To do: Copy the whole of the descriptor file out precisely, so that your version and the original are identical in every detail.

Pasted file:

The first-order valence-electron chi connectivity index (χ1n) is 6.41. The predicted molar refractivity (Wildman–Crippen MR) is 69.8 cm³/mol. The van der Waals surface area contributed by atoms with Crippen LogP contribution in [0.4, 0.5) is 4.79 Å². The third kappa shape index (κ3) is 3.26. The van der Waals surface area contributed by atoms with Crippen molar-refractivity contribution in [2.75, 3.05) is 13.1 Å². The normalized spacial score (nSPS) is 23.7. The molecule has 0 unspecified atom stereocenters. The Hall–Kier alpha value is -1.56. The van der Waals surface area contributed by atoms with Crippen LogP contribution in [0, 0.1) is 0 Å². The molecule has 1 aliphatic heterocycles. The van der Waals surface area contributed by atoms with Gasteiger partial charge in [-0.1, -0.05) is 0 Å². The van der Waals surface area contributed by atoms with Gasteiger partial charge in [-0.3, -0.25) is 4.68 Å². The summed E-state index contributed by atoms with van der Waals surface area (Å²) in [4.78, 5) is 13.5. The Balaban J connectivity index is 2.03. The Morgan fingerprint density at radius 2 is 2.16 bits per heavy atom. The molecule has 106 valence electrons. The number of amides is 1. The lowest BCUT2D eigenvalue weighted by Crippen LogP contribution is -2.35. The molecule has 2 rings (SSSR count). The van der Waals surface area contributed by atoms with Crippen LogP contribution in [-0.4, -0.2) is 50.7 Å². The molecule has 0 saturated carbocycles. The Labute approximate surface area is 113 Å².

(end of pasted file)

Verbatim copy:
The first-order valence-electron chi connectivity index (χ1n) is 6.41. The predicted molar refractivity (Wildman–Crippen MR) is 69.8 cm³/mol. The van der Waals surface area contributed by atoms with Crippen LogP contribution in [0.4, 0.5) is 4.79 Å². The third kappa shape index (κ3) is 3.26. The van der Waals surface area contributed by atoms with Crippen molar-refractivity contribution in [2.75, 3.05) is 13.1 Å². The normalized spacial score (nSPS) is 23.7. The molecule has 0 unspecified atom stereocenters. The Hall–Kier alpha value is -1.56. The van der Waals surface area contributed by atoms with Crippen LogP contribution in [0, 0.1) is 0 Å². The molecule has 1 aliphatic heterocycles. The van der Waals surface area contributed by atoms with Gasteiger partial charge in [-0.1, -0.05) is 0 Å². The van der Waals surface area contributed by atoms with Gasteiger partial charge in [-0.3, -0.25) is 4.68 Å². The summed E-state index contributed by atoms with van der Waals surface area (Å²) in [4.78, 5) is 13.5. The Balaban J connectivity index is 2.03. The Morgan fingerprint density at radius 2 is 2.16 bits per heavy atom. The molecule has 106 valence electrons. The number of amides is 1. The lowest BCUT2D eigenvalue weighted by Crippen LogP contribution is -2.35. The molecule has 2 rings (SSSR count). The van der Waals surface area contributed by atoms with Crippen LogP contribution in [-0.4, -0.2) is 50.7 Å². The molecule has 0 saturated carbocycles. The Labute approximate surface area is 113 Å².